Dr. Heiner Mikosch - Seminar Presentation

Date and Time: June 17th, 2019, 4:00 - 6:00pm

Room: A 101 in the Economics Building (Museum)

Abstract

The aim of this paper is to shed some new light on the relationship between financial development and trade in value-added also known as global value chains (GVC). Following the literature emphasizing the channel by which the first factor impacts upon the second one, we consider the position in GVC as being a variable likely to convey this influence in the current context of cross-border sharing activities.

Date and Time: June 13th, 2019, 10:00 am - 12:00pm

Room: A 101 in the Economics Building (Museum)

Abstract (only available in Chinese)

报告摘要:实证经济学研究虽然以数据分析为主,对经济理论模型的应用也相当广泛。

Date and Time: June 11th, 2019, 3:00 pm - 5:00pm

Room: A 101 in the Economics Building (Museum)

Abstract

Behavioral economics, notably developed by Daniel Kahneman, Amos Tversky and Richard Thaler, has found consistent and pervasive anomalies in common people’s daily behaviors. This paper has employed the concepts in traditional economics (e.g., choice, relative price, and opportunity cost) to analyze the anomalies found in behavioral economics. The results show that quite a few anomalies, such as preference reversal,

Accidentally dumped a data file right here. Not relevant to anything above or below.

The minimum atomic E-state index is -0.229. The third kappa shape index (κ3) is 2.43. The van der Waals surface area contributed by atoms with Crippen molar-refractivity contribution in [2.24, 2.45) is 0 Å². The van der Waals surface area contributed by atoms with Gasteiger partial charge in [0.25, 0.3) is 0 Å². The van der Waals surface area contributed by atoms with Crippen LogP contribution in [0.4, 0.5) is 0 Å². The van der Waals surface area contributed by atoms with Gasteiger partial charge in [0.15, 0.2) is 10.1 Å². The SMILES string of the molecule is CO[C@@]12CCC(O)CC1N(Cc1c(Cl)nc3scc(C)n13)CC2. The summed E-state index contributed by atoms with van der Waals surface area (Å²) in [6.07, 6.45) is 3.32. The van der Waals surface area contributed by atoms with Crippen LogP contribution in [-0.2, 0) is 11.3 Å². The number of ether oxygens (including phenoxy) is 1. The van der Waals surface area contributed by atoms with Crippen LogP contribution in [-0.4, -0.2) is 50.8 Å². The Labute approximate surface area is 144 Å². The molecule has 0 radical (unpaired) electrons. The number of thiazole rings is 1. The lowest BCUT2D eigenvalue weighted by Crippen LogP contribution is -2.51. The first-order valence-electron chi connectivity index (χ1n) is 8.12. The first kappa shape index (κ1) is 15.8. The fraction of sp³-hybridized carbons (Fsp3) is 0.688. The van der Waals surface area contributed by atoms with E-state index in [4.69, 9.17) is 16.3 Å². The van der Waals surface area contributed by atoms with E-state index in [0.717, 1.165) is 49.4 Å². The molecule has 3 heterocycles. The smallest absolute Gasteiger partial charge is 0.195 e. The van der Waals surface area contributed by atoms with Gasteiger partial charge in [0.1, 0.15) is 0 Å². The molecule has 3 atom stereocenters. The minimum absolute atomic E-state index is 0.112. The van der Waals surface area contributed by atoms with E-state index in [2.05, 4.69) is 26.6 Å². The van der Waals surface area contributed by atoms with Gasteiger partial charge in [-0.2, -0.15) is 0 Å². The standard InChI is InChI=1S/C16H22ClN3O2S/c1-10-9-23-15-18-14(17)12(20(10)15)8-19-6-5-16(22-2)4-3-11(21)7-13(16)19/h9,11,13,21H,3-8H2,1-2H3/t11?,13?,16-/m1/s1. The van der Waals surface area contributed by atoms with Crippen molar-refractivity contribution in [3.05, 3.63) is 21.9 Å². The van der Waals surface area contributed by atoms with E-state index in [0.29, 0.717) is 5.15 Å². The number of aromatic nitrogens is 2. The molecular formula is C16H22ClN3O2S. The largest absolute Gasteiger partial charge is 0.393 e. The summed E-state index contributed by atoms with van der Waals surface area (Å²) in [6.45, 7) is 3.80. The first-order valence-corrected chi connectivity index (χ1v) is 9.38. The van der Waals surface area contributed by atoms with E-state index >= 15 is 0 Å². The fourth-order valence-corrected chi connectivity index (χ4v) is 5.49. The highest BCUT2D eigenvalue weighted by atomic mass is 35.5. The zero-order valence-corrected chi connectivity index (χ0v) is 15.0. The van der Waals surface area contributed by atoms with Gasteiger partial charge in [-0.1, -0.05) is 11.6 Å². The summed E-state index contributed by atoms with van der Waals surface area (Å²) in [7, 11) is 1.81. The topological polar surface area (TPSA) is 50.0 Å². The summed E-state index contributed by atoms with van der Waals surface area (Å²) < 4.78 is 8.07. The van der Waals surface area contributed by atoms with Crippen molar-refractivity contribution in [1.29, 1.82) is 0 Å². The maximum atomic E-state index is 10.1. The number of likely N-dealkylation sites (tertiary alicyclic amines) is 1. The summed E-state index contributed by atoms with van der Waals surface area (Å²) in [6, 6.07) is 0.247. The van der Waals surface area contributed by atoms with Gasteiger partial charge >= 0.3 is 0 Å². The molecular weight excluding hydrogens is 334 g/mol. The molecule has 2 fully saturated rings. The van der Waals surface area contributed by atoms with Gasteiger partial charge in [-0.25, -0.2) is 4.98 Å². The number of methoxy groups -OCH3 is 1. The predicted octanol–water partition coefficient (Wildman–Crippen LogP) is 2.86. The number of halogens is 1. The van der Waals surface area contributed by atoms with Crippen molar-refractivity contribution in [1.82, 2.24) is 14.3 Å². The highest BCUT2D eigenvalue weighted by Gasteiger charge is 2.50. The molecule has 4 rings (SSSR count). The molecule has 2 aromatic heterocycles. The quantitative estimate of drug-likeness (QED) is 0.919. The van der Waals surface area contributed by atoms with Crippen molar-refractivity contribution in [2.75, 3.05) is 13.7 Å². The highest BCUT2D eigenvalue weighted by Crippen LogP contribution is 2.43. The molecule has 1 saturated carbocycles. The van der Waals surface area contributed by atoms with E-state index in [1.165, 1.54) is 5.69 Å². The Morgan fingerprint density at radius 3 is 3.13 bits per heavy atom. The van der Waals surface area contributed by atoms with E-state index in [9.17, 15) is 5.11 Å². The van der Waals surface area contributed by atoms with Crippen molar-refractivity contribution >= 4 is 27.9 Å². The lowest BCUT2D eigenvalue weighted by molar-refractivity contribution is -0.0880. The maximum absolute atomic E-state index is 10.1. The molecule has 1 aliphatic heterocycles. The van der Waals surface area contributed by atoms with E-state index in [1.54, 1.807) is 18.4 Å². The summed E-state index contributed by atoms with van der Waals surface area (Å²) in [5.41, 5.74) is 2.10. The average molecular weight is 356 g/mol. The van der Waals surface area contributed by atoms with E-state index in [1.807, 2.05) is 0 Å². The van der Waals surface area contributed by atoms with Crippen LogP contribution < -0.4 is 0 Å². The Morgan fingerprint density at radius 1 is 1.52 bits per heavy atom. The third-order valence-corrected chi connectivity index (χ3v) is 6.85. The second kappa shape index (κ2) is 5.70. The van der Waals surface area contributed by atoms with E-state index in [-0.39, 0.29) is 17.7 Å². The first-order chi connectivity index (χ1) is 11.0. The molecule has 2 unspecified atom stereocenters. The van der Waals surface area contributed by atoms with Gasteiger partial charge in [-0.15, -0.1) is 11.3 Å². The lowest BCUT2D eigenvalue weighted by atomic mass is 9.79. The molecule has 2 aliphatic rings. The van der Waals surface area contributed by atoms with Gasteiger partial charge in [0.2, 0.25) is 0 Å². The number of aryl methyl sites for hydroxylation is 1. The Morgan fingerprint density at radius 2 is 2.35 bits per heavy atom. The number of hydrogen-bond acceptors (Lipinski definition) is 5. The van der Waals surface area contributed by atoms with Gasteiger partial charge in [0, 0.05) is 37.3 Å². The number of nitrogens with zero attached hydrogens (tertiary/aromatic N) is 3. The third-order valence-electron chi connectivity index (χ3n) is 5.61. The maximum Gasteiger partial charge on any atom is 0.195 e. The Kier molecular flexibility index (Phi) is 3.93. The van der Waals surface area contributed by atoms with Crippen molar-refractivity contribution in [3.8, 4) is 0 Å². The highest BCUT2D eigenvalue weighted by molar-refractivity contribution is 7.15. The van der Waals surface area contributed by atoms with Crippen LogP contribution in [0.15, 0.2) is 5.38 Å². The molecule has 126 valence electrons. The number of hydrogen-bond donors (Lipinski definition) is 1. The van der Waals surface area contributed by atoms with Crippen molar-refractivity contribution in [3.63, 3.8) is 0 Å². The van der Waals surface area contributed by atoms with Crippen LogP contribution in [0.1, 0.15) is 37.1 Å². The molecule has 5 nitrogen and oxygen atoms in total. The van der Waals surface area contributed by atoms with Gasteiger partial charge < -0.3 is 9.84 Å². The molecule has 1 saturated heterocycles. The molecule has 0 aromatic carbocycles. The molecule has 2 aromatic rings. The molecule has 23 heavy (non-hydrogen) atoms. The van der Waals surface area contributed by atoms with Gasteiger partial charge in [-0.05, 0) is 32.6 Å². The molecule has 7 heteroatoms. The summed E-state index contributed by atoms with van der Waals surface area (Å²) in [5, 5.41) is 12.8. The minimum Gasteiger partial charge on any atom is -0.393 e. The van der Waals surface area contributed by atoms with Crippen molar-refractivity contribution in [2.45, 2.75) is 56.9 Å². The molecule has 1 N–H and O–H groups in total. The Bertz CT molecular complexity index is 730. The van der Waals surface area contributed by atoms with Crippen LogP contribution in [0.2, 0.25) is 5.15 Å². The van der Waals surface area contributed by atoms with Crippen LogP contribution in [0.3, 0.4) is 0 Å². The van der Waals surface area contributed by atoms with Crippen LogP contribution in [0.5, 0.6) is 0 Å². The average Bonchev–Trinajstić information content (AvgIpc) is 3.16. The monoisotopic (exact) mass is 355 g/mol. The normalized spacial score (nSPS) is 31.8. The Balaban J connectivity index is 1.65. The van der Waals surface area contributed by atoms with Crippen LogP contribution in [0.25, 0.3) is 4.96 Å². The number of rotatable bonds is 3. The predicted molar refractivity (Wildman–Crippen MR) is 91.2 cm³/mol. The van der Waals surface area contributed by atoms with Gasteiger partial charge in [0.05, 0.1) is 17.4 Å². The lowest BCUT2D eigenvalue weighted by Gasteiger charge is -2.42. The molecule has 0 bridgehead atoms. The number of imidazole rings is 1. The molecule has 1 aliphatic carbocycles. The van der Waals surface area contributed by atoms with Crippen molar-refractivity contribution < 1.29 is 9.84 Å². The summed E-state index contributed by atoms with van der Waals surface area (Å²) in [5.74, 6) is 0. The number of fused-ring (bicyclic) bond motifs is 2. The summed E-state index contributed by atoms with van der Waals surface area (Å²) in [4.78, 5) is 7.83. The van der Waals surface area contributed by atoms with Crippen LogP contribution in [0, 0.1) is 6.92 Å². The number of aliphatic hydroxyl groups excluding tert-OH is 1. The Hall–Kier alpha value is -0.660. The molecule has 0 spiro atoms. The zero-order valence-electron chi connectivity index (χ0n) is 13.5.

Date and Time: June 10th, 2019, 3:00 pm - 5:00pm

Room: A 101 in the Economics Building (Museum)

Abstract

Consumer often stockpile for future consumption. In this paper, we connect consumer stockpiling and market entry by introducing consumer stockpiling behaviour into a dynamic circumstance of n-firm oligopoly with differentiated products. First, we show that for any finite number of firms and positive transaction costs, any symmetric equilibrium involves a positive level of consumer stockpiling. Second, by introducing free entry, we show that the excess entry theorem continues to hold despite the extra inter-temporal effects on consumer stockpiling. Our result extends to the case of new consumers in the future market, and the case where firm to incur an inventory cost.

Date and Time: June 3rd, 2019, 3:00 pm - 5:00pm

Room: A 101 in the Economics Building (Museum)

Abstract

Team diverstiy is beneficial for performance but also decrease team cohesion (O´Reilly et.al. 1989; Milliken & Martins, 1996), then when hiring a team member how do the leader treat the cultural difference between them? This paper address this problem using a novel database drawing from the Chinese job-interview television show Only You during 2010-2016, and study how the dialectal distance between the applicant and the interviewer, who is also the team leader, affect the outcome of hiring.

Date and Time: May 20th, 2019, 3:00 pm - 5:00pm

Room: A 101 in the Economics Building (Museum)

About the Speaker

Qian Han is associate professor of finance at Xiamen University. His research areas are derivatives, financial market microstructure, and macroeconomics and financial markets.

Abstract (only available in Chinese)

本文通过上市企业的财务数据,从微观角度识别“市场化”货币政策和“结构性”货币政策对企业投融资行为的影响,区分不同货币政策的传导机制和信用分配效应。实证结果发现,“市场化”货币政策和“结构性”货币政策对企业的投融资行为有显著不同且异质性的影响。首先,“市场化”货币供给增加显著提高了上市公司企业的投资和外部融资金额。并且,货币供给对企业投融资的影响,与企业自身的特征和财务状况有关。在投资行为中,“市场化”货币政策对企业投资的影响会随着企业上市年限的上升而减弱,这意味着“市场化”货币政策对年轻企业的投资影响更为显著。而在融资行为中,“市场化”货币政策对杠杆率低的企业影响显著更高,这意味着在货币供给出现外生增加之后,杠杆率低的企业所得到的融资增加更多。其次,中国央行所主导的“结构性”货币供给增加显著的降低了上市公司的投资金额。而在融资金额方面,尽管“结构性”货币供给增加尽管显著的提升企业的融资金额,但是对杠杆率高的企业影响显著更强,这意味着在“结构性”货币供给出现外生增加之后,杠杆率高的企业所得到的融资增加更多。

Date and Time: April 29th, 2019, 3:00 pm - 5:00pm

Room: A 101 in the Economics Building (Museum)

Abstract